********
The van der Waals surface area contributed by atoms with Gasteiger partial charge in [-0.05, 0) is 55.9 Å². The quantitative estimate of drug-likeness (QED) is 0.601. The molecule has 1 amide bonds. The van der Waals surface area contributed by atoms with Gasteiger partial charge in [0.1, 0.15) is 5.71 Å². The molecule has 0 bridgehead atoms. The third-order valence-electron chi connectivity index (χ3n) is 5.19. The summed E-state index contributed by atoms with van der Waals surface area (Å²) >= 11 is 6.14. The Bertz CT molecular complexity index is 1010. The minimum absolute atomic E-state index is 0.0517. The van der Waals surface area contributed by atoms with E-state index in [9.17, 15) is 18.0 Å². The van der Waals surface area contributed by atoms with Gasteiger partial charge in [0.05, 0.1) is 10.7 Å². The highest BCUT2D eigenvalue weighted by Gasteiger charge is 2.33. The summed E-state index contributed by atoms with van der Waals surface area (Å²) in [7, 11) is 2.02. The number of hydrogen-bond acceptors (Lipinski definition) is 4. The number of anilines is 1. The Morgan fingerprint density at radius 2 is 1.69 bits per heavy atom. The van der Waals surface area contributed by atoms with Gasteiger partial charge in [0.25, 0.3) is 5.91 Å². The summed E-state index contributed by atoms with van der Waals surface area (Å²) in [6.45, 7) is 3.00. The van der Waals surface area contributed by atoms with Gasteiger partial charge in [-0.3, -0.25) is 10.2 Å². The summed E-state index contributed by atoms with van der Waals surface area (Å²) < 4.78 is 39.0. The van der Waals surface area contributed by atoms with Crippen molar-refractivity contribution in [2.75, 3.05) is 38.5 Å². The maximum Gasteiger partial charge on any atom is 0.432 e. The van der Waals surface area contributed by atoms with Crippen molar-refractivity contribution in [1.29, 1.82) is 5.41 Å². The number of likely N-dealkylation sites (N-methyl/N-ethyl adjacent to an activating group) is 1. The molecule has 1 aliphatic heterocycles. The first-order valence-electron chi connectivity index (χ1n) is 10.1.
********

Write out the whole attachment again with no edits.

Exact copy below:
The van der Waals surface area contributed by atoms with Gasteiger partial charge in [-0.05, 0) is 55.9 Å². The quantitative estimate of drug-likeness (QED) is 0.601. The molecule has 1 amide bonds. The van der Waals surface area contributed by atoms with Gasteiger partial charge in [0.1, 0.15) is 5.71 Å². The molecule has 0 bridgehead atoms. The third-order valence-electron chi connectivity index (χ3n) is 5.19. The summed E-state index contributed by atoms with van der Waals surface area (Å²) >= 11 is 6.14. The Bertz CT molecular complexity index is 1010. The minimum absolute atomic E-state index is 0.0517. The van der Waals surface area contributed by atoms with E-state index in [9.17, 15) is 18.0 Å². The van der Waals surface area contributed by atoms with Gasteiger partial charge in [0.05, 0.1) is 10.7 Å². The highest BCUT2D eigenvalue weighted by Gasteiger charge is 2.33. The summed E-state index contributed by atoms with van der Waals surface area (Å²) in [7, 11) is 2.02. The number of hydrogen-bond acceptors (Lipinski definition) is 4. The number of anilines is 1. The Morgan fingerprint density at radius 2 is 1.69 bits per heavy atom. The van der Waals surface area contributed by atoms with Gasteiger partial charge in [0.25, 0.3) is 5.91 Å². The summed E-state index contributed by atoms with van der Waals surface area (Å²) in [6.45, 7) is 3.00. The van der Waals surface area contributed by atoms with Gasteiger partial charge in [-0.3, -0.25) is 10.2 Å². The summed E-state index contributed by atoms with van der Waals surface area (Å²) < 4.78 is 39.0. The van der Waals surface area contributed by atoms with Crippen molar-refractivity contribution in [2.75, 3.05) is 38.5 Å². The maximum Gasteiger partial charge on any atom is 0.432 e. The van der Waals surface area contributed by atoms with Crippen molar-refractivity contribution in [1.29, 1.82) is 5.41 Å². The number of likely N-dealkylation sites (N-methyl/N-ethyl adjacent to an activating group) is 1. The molecule has 1 aliphatic heterocycles. The first-order valence-electron chi connectivity index (χ1n) is 10.1.